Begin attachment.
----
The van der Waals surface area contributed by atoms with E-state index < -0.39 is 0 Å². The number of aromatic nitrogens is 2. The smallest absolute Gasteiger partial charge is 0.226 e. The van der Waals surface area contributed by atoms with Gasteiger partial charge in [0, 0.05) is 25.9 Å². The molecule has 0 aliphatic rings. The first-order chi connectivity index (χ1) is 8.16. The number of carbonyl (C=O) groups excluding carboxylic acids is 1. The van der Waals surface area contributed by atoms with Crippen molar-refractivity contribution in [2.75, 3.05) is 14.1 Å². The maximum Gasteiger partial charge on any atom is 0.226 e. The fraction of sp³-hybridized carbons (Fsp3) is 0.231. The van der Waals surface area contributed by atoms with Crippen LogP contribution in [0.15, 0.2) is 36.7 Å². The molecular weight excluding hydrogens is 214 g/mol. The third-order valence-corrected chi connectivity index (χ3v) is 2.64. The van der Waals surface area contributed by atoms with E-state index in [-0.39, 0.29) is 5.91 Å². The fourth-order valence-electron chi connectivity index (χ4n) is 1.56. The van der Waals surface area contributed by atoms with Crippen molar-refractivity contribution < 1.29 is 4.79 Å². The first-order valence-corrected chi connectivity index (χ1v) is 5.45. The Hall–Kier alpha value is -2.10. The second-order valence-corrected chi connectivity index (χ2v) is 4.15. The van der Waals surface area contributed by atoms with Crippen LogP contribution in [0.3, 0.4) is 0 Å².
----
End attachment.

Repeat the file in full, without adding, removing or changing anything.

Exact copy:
The van der Waals surface area contributed by atoms with E-state index < -0.39 is 0 Å². The number of aromatic nitrogens is 2. The smallest absolute Gasteiger partial charge is 0.226 e. The van der Waals surface area contributed by atoms with Gasteiger partial charge in [0, 0.05) is 25.9 Å². The molecule has 0 aliphatic rings. The first-order chi connectivity index (χ1) is 8.16. The number of carbonyl (C=O) groups excluding carboxylic acids is 1. The van der Waals surface area contributed by atoms with Crippen molar-refractivity contribution in [2.75, 3.05) is 14.1 Å². The maximum Gasteiger partial charge on any atom is 0.226 e. The fraction of sp³-hybridized carbons (Fsp3) is 0.231. The van der Waals surface area contributed by atoms with Crippen LogP contribution in [0.15, 0.2) is 36.7 Å². The molecular weight excluding hydrogens is 214 g/mol. The third-order valence-corrected chi connectivity index (χ3v) is 2.64. The van der Waals surface area contributed by atoms with E-state index in [-0.39, 0.29) is 5.91 Å². The fourth-order valence-electron chi connectivity index (χ4n) is 1.56. The van der Waals surface area contributed by atoms with Crippen molar-refractivity contribution < 1.29 is 4.79 Å². The first-order valence-corrected chi connectivity index (χ1v) is 5.45. The Hall–Kier alpha value is -2.10. The second-order valence-corrected chi connectivity index (χ2v) is 4.15. The van der Waals surface area contributed by atoms with Crippen LogP contribution in [0.3, 0.4) is 0 Å².